The Editorial: This Is A Work Of Art. Why?


The Editorial: This Is A Work Of Art. Why?


So says a blaring voiceover repeatedly as a small crowd gathers around two armchairs on wooden platforms designed by Gaetano Pesce. They appear to be straight out of Dr. Seuss, are highly derivative of his iconic 2010 “Senza Fine” line, and are occupied by two lounging nude models – a very busty blonde woman, and a muscular, long-haired man. Gaetano himself is there, mingling with the people who have gathered around mostly to catch a glimpse of the nudes, and perhaps to shake the hand of the celebrity designer who produced the pieces. But wait. “THIS IS A WORK OF ART,” the voice reassures us again. We’re not so sure…

As part of Italy’s pavilion at this year’s Biennale d’Arte di Venezia, Pesce’s contribution was among the included works of several hundred others in the canon of contemporary Italian art. The pavilion is supposed to be a celebration of Italian art at the country’s 150th anniversary of unity, but it is mostly just a confusing mess. Now, nobody should fault the noble attempt to include the entire scope of art of a massive and diverse country like Italy. But many works of dubious quality were included, and each being in the context of so many others ensures that the importance of all of them is lost.

Some are claiming that what I’m calling a mess is instead an appropriate representation of the difficulty of Italy itself. The Franco-Italian critic Philippe Daverio had this to say:

“They are all together, gorgeous and ugly, in a populist and transversal exhibition. A community where everyone is a happy, participating member of the family… It is an exhibition which helps us understand how one makes inroads in Italy, and for this, the pavilion is the most anthropologically appropriate that I’ve ever seen in my life.”

Perhaps. But Curation 101 dictates that a common thread – more elegantly a filo conduttore in Italian – is essential to any good exhibition. And when seen in the context of the American, Danish, Russian and several other strong pavilions this year, Italy’s misses the point entirely and is more likely representative of the lack of a clear idea for what Italian art should be. If this exhibition’s common thread is none other than “a bunch Italian of artists,” it says nothing.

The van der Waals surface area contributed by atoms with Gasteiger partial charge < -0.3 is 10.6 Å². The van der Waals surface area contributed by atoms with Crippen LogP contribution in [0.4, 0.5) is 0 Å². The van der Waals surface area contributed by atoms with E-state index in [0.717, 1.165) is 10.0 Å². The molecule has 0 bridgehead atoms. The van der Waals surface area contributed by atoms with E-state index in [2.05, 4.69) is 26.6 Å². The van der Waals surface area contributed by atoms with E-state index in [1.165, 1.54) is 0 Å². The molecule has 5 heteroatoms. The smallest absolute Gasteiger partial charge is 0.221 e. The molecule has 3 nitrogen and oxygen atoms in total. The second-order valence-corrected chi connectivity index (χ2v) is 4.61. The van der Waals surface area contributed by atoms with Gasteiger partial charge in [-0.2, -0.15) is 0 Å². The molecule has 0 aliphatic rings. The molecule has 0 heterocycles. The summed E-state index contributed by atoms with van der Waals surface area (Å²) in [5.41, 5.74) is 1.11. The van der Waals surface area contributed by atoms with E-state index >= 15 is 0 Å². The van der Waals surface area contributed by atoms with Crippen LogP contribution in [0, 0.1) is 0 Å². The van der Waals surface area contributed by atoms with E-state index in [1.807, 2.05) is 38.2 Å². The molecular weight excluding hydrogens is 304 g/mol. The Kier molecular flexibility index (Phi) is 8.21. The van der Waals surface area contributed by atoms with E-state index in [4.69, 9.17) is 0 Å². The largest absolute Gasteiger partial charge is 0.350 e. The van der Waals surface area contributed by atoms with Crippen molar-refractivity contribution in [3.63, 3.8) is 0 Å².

Art itself has gone through quite a tumultuous period over the past several years. With infinitely easier access to images, art texts and art culture, it seems like everyone is calling everything art. The proliferation of e-art and the word “art” and vague ideas of flamboyancy as art appearing even in the most mainstream of pop culture, everyone is now “into art.” The problem is, pop culture is by definition superficial and transitory. Art cannot be – yes, pop art is art, but art is not pop.

The Italian pavilion – and the inclusion of a piece of design by Pesce, an easily recognisable name the curators believed might lend credibility to their show – is surefire proof that we are rapidly losing sight of the pivotal and important roles art plays. We frequently allow quantity to win out over quality and for art to be confused with several other things. In the case of Pesce and his work, we elevate a random piece of design to the exalted status of art. Why?

Design may sometimes do the same things as art, but its primary goal is practical. Design is none other than the improvement or changing or re-shaping if the environment with which we interact – aesthetics play a role, but only insofar as they affect experience. Design must change behaviour and enhance lives.

Art must change minds. Art must beg questions. Provoke. Challenge. It can be wholly impractical. It must provoke thought and discourse. Impractical, whimsical design is not art. It’s probably just bad design.

With that in mind, we have nothing against Pesce as a designer. His design work has been influential and imaginative. And his recent and very powerful installation for the Triennale “L’Italia in Croce” (“Italy Crucified”) was strong sociopolitical critique and a symbolic lament for a country he clearly loves – that was much closer to art. But with some odd-looking armchairs that are heavily related to pieces he’s already commercialised, he most certainly can’t accomplish both. Like the designer he is, while he mingled with the crowd, Pesce talked up the materials the chairs are made of – not the statement they make nor the significance of the piece itself. Despite what the voiceover said, they are not works of art.

Tag Christof